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In another indication that the Iraqi government may have less problems with the surge than the New York Times predicts, Nouri al-Maliki has told the Shi'ite militias to disarm now or deal with the Americans by themselves. This includes Moqtada al-Sadr's Mahdi Army despite the influence the radical cleric has on the current government:
Iraq's prime minister has told Shiite militiamen to surrender their weapons or face an all-out assault, part of a commitment U.S. President George W. Bush outlined to bring violence under control with a more aggressive Iraqi Army and 21,500 additional American troops.
Senior Iraqi officials said Wednesday that Prime Minister Nouri al-Maliki, under pressure from the U.S., has agreed to crack down on the fighters even though they are loyal to his most powerful political ally, the radical Shiite cleric Muqtada al-Sadr. Previously, al-Maliki had resisted the move.
The Iraqis still want to have overall command of the effort in Baghdad, but they have named a commander with whom the Americans feel comfortable. General Aboud Gambar spent time involuntarily with the American Army in the Gulf War, as a prisoner of war, and the Shi'ite general will report directly to Maliki. He will have operational control over the Iraqi army and the police, removing the latter from the control of the Sadr-influence Ministry of the Interior.
Gambar has already selected the units he will use for the Baghdad: Kurds. The Iraqi Army consists of 80% Shi'ite troops, and the US and Iraq worry that they will hesitate to carry out orders against members of their own sect. Instead, the Kurds will conduct the mission in Baghdad, which again demonstrates a new level of commitment from the Maliki government. The Shi'ites of Baghdad will certainly get that message when they see the Kurds marching through their neighborhoods.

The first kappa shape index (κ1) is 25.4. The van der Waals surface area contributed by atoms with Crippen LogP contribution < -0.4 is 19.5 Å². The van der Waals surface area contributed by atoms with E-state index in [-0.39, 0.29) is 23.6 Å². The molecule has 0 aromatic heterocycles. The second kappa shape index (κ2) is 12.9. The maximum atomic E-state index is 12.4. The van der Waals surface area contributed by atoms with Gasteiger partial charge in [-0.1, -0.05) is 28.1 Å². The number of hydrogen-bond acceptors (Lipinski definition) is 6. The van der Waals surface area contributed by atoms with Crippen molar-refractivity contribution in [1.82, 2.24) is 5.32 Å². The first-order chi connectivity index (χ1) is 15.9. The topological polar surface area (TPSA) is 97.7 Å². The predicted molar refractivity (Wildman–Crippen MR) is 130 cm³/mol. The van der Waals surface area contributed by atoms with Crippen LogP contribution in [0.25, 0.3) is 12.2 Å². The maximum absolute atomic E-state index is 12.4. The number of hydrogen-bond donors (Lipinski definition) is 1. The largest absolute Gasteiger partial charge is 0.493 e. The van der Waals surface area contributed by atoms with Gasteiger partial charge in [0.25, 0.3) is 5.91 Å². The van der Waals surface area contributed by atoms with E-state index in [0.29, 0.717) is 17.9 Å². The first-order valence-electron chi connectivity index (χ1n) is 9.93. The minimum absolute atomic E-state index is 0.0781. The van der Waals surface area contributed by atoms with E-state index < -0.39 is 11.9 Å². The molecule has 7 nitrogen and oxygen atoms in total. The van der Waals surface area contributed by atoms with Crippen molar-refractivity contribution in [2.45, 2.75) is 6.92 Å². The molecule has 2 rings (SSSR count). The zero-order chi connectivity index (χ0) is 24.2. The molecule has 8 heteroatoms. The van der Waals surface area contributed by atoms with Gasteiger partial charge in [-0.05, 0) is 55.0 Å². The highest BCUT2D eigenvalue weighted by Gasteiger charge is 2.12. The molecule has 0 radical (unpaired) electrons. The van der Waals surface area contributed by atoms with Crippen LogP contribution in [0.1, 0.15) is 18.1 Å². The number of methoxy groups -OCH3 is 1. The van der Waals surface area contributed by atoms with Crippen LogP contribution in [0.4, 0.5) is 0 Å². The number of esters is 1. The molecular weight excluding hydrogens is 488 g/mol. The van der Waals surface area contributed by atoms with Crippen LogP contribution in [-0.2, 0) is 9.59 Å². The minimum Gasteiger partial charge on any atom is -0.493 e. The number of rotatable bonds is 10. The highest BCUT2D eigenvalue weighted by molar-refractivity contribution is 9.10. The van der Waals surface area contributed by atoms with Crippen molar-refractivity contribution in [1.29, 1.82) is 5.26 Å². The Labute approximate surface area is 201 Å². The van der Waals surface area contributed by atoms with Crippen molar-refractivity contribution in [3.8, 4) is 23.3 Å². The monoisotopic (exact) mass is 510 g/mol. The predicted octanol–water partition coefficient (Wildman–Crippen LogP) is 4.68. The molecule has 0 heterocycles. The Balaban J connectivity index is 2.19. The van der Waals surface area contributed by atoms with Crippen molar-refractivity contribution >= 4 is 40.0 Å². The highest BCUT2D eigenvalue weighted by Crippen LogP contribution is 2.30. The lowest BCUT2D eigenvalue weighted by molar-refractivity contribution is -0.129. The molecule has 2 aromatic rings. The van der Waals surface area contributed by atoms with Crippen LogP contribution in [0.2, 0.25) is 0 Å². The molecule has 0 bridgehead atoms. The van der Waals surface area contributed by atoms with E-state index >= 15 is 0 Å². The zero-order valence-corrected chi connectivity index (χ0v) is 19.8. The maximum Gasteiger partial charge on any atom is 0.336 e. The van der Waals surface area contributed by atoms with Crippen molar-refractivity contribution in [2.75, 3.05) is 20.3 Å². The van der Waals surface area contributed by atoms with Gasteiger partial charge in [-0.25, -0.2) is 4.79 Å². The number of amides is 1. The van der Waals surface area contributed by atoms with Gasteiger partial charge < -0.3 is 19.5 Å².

Even with Maliki's acquiescence, it will not be easy to dislodge the militias in Baghdad. The new tactics proposed by Bush and used before by Petraeus envisions a long-term commitment to the "hold" part of clear-and-hold, which may make the difference now. If the strategy has not changed much, the supporting tactics have, perhaps enough to give the Iraqi government enough breathing room to stabilize the rest of the nation.
UPDATE: Michelle Malkin has her first post from her embed mission in Baghdad.Sphere It View blog reactions
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» Do the Iraqi want the Extra Troops? from Hundie Jo dot com
Do they think it will help? Depends on who you ask: Gambar has already selected the units he will use for the Baghdad: Kurds. The Iraqi Army consists of 80% Shi'ite troops, and the US and Iraq worry that they will hesitate to carry out orders again... [Read More]
Tracked on January 11, 2007 9:38 AM
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I’m probably the last kid to write something on the president’s speech last night - had other stuff going on - so I’m going to assume you guys have seen most of the “big fish” reactions. My own? I thought it was a good sp... [Read More]
Tracked on January 11, 2007 12:17 PM
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